I don’t read much fiction. That’s probably a trait common to career minded historians. Not because we consider fiction ‘trivial’ or anything like that but because we (or at least I) accept that gnomic wisdom that truth is often stranger (or more interesting) than fiction. That said, I will read anything that is well written and short fiction can provide some of the cleanest examples of good writing you will find in any genre.
The internet is full of short fiction, and while Kurt Vonnegut considered the vast output of the ether as final clinching proof that the million monkey typists + a million years = Shakespeare logic experiment was fundamentally flawed, there are a few stories that approach Marlow, or Spencer, if not the ‘Bard’ himself. Although, having just said that I can’t, for the life of me, find proof that this was Vonnegut, but it sounds like him.* Odds are, anyone who has read much of this blog over the years can guess why I like the little gem, nestled deeply in the crowd-sourced cannon of the SCP foundation, linked below. An almost complete lack of context should not impede the reader’s enjoyment as it would likely not relieve any of the reader’s confusion.** If you have been following the Oxford Noir entries, the appeal of this story will make more sense.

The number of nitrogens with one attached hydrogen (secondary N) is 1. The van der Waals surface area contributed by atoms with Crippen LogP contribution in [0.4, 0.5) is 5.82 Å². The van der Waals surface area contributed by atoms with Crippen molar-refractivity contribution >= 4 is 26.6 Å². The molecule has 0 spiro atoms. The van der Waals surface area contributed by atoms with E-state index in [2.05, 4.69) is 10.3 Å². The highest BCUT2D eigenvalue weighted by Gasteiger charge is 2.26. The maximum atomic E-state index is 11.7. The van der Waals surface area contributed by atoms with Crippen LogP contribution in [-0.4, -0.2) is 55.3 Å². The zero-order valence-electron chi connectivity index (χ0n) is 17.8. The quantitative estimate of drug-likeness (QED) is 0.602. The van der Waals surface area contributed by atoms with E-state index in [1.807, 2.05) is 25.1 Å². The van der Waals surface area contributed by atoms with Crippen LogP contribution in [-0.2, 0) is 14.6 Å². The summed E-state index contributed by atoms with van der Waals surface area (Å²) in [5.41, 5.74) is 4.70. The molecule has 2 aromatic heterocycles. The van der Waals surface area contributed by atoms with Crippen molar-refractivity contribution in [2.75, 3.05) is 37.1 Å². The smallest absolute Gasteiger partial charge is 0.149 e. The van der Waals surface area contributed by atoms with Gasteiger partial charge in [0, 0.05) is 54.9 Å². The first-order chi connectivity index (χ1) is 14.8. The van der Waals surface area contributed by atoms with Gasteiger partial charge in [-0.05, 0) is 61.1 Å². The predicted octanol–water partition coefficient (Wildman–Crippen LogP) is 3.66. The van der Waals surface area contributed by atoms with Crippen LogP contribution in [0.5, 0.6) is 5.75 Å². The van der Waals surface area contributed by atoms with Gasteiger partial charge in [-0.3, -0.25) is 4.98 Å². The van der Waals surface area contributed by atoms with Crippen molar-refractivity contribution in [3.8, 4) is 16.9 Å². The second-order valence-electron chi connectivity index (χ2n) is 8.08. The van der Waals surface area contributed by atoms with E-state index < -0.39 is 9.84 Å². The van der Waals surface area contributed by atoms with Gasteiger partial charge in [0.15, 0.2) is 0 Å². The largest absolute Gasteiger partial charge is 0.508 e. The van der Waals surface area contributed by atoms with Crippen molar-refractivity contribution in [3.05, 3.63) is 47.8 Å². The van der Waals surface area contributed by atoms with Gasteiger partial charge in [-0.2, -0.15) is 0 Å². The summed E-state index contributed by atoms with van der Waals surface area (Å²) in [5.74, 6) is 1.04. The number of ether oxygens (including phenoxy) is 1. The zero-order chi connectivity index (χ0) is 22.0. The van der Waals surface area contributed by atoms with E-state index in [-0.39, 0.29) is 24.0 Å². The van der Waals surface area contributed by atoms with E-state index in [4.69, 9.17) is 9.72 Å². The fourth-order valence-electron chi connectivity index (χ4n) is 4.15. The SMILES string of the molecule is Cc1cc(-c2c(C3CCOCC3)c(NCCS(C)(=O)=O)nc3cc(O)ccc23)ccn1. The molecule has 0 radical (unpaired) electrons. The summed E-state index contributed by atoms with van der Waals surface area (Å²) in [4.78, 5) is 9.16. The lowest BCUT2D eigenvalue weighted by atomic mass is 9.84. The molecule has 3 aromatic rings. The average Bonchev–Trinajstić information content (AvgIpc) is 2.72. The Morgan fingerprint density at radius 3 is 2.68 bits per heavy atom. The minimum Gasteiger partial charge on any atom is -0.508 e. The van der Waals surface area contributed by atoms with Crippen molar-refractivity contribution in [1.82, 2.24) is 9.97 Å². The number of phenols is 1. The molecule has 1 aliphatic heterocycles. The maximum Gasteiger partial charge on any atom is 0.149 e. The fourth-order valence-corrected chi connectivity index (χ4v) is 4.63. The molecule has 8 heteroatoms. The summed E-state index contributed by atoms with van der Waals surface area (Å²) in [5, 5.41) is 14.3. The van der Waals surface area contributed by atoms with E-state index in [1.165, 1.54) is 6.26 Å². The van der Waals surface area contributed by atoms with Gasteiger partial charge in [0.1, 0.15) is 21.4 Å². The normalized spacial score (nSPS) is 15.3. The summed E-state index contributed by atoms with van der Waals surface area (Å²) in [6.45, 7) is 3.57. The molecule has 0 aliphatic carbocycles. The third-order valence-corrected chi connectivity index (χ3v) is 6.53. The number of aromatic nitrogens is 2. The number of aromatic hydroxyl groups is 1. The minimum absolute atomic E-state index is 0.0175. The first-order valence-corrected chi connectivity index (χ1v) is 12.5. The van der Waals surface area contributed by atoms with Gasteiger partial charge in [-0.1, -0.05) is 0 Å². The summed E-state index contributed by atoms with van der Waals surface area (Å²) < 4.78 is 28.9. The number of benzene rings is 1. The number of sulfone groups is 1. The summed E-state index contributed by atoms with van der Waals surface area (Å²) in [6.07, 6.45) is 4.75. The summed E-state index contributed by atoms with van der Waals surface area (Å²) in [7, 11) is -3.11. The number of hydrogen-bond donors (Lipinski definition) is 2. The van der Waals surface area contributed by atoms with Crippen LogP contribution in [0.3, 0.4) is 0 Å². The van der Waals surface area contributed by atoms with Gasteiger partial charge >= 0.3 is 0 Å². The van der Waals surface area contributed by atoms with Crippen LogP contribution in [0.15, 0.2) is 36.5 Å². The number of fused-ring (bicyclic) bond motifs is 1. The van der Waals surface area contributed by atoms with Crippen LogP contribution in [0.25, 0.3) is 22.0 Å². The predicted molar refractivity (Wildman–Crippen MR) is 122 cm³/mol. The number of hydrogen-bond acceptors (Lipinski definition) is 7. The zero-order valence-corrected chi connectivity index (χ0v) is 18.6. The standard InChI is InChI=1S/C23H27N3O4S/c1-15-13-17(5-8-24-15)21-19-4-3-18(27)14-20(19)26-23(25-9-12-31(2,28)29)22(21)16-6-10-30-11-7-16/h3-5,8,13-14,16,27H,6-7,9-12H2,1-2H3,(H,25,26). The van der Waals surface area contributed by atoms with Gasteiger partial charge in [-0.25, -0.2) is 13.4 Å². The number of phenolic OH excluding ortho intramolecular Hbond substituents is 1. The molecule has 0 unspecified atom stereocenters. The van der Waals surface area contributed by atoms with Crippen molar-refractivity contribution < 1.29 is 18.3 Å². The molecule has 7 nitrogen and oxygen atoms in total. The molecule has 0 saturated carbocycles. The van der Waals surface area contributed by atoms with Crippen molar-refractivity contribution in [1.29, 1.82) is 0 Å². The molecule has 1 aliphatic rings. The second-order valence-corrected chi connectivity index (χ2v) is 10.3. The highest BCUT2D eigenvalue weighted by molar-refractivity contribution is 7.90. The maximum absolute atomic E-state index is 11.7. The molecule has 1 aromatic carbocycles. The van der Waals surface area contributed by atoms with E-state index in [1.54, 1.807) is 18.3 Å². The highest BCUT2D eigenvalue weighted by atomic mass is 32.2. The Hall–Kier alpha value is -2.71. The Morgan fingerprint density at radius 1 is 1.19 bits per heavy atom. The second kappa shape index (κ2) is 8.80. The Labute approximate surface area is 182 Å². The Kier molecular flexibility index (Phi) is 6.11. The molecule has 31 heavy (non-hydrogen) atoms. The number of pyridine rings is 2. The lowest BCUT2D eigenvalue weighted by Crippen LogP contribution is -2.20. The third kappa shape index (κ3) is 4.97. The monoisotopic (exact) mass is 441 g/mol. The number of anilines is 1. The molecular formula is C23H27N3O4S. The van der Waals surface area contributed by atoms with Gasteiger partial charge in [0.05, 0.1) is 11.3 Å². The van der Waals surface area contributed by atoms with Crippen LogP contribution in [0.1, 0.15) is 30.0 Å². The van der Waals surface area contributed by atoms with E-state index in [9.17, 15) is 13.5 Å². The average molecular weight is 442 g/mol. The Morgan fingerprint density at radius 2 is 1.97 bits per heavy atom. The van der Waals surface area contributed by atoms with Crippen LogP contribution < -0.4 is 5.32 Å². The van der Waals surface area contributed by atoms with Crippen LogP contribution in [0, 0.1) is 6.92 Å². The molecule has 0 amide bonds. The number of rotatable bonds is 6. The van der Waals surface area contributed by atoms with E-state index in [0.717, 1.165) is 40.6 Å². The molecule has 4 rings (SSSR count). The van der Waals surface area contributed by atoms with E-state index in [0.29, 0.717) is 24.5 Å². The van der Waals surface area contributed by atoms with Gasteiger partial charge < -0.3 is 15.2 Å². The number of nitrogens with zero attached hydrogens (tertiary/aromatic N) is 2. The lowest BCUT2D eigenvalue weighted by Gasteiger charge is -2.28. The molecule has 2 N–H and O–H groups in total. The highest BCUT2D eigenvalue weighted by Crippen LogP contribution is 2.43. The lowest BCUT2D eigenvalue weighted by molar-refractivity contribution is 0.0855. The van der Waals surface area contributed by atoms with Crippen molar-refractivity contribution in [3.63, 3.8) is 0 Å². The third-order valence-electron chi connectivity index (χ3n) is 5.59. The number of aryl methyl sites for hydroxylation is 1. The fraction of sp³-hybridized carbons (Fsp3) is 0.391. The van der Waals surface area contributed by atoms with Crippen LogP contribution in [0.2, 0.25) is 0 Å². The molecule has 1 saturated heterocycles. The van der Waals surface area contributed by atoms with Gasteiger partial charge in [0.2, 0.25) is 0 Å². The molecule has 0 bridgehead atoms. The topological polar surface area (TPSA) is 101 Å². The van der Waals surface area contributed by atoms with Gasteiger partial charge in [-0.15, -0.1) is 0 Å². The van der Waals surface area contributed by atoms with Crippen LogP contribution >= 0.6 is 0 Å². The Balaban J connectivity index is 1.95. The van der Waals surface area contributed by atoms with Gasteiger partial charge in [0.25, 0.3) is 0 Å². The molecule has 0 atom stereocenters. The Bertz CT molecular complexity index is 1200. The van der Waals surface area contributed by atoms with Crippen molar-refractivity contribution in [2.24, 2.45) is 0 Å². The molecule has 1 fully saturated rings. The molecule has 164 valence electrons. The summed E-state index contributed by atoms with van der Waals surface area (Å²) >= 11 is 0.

Stare (first published in 2012, by contributor Escobar)
*And if that isn’t a Gordian knot of a joke, then I don’t know anything about anything.
** Speaking of complete absences of context, why is this the first blog entry in 4 months? Any story you make up will be better than the reality I think. And yes, Mr. Whitman, I will contradict myself, if you please.